A judge in U.S. District Court for the Eastern District of California, Fresno Division recently sentenced Chester L. Neal, Jr. of Bourbon Oak, Mo., to 57 months in jail and ordered him to pay $3.735 million in restitution following a guilty plea to one count of mail fraud. Admissions in connection with the plea indicate a July 2008–December 2017 scheme during which the defendant landed contracts to purchase and transport rock, gravel and other raw materials to federal agency sites.
“After winning these contracts, Neal fraudulently induced subcontractors to perform the required work,” the Justice Department notes. “But when paid by the government for his subcontractors’ work, he did not pay his subcontractors.” In a December 2017 indictment, Justice attorneys contended that the defendant:
- Pursued federal contracts through two namesake entities, plus Elska Peninga LLC, Phoenix Construction and Phoenix Underground Construction;
- Engaged a California crushed rock and trucking service provider, along with at least 35 other small- or medium-sized businesses across the U.S.—all dubbed “victim vendors”—to act as subcontractors on contracts he and his businesses entered into with federal agencies;
- Through an online, reverse-auction service, FedBid Inc., or bids submitted directly to contracting offices, secured more than 100 aggregate supply and delivery or related materials contracts with the U.S. Air Force, U.S. Army, Bureau of Reclamation, U.S. Fish & Wildlife Service and National Park Service;
- Made misrepresentations to induce victim vendors to perform contract work or extend him credit without providing collateral;
- Led certain victim vendors to believe he was an Army private, on the federal government payroll, or an employee of a Yosemite National Park benefactor;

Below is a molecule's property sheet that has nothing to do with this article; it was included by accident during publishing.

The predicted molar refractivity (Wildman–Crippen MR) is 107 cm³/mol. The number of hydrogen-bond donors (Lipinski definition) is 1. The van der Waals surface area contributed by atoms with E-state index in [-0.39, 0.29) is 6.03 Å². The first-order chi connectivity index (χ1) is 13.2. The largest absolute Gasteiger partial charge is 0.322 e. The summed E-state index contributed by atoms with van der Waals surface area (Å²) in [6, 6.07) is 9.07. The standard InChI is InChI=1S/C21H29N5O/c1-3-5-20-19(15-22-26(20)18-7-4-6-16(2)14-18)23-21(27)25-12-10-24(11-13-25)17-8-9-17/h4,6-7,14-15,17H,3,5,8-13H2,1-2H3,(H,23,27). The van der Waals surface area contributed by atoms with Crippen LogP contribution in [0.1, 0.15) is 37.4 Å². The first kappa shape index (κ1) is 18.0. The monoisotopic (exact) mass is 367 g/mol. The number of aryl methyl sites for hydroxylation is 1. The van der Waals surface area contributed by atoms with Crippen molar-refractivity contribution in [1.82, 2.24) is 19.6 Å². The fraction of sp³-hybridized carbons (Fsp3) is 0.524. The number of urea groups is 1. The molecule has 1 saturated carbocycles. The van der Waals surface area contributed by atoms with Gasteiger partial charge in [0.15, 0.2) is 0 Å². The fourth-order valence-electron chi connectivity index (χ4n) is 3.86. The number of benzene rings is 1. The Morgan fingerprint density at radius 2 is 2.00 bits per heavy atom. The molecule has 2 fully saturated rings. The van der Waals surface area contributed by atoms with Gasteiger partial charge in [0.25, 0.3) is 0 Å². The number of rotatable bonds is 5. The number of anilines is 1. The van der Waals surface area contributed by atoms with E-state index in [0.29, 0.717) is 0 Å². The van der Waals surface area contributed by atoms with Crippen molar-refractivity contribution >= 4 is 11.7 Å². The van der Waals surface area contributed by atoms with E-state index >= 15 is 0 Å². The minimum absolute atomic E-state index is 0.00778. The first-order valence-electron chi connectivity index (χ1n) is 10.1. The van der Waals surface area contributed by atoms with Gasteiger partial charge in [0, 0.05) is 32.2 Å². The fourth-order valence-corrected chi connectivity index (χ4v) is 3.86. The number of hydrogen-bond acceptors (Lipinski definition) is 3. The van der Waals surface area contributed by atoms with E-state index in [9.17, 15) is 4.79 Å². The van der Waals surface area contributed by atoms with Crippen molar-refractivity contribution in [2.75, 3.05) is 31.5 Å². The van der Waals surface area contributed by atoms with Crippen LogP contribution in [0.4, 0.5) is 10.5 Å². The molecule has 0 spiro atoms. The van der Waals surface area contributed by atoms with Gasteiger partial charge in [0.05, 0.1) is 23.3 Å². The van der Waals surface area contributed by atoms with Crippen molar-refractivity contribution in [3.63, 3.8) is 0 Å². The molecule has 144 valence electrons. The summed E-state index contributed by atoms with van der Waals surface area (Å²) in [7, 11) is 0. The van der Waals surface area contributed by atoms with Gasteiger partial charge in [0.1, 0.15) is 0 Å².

- Secured contract payments by arranging transfer of federal funds to bank accounts he controlled; and,
- Defrauded victim vendors of at least $2.6 million by not paying for goods provided and services rendered to the federal agencies awarding the contracts.
Two counts of mail fraud outlined in the indictment stemmed from the mailing of invoices the defendant instigated in conjunction with a contract involving the California crushed rock supplier and Yosemite Conservancy. A Justice Department Criminal Division announcement on the sentencing and fine reveals a depth of inquiry into Neal’s scheme. In addition to U.S. Attorney’s Offices and Federal Bureau of Investigation staff, the case involved the Air Force Office of Special Investigations’ Office of Procurement Fraud Unit; Army Criminal Investigation Command’s Major Procurement Fraud Unit; Defense Criminal Investigative Service; and, Interior Office of Inspector General.
OSHA HEARS WHISTLEBLOWING DRIVER’S SAFETY ALERT
The Occupational Safety and Health Administration is testing Surface Transportation Assistance Act (STAA) whistleblower protection provisions by ordering a defunct Connecticut motor carrier and its co-owner to pay more than $150,000 in backpay, fines and attorney’s fees to settle a complaint surrounding management practices and trucking regulations compliance. Investigators found that the carrier retaliated against a driver who voiced concerns about faulty vehicle maintenance, including missing or inoperative headlights and air pressure leaks, plus a directive to violate Federal Motor Carrier Safety Administration hours of service regulations.
The agency has ordered charged parties to a) pay the driver $8,300 in back pay and interest, $75,000 in punitive damages, and $50,000 in compensatory damages for mental pain and emotional distress; b) pay complainant’s attorney fees of $21,300; and, c) refrain from retaliating or discriminating against the complainant in any manner for exercising STAA rights. The order is subject to appeal to the OSHA Office of Administrative Law Judges.
“Truck drivers are protected from retaliation when they refuse to violate laws put in place to protect their safety and health,” says OSHA Regional Administrator Galen Blanton in Boston. “This order reinforces the agency’s commitment to protect workers who exercise their right to a safe workplace, and refuse to place themselves and the public at risk.”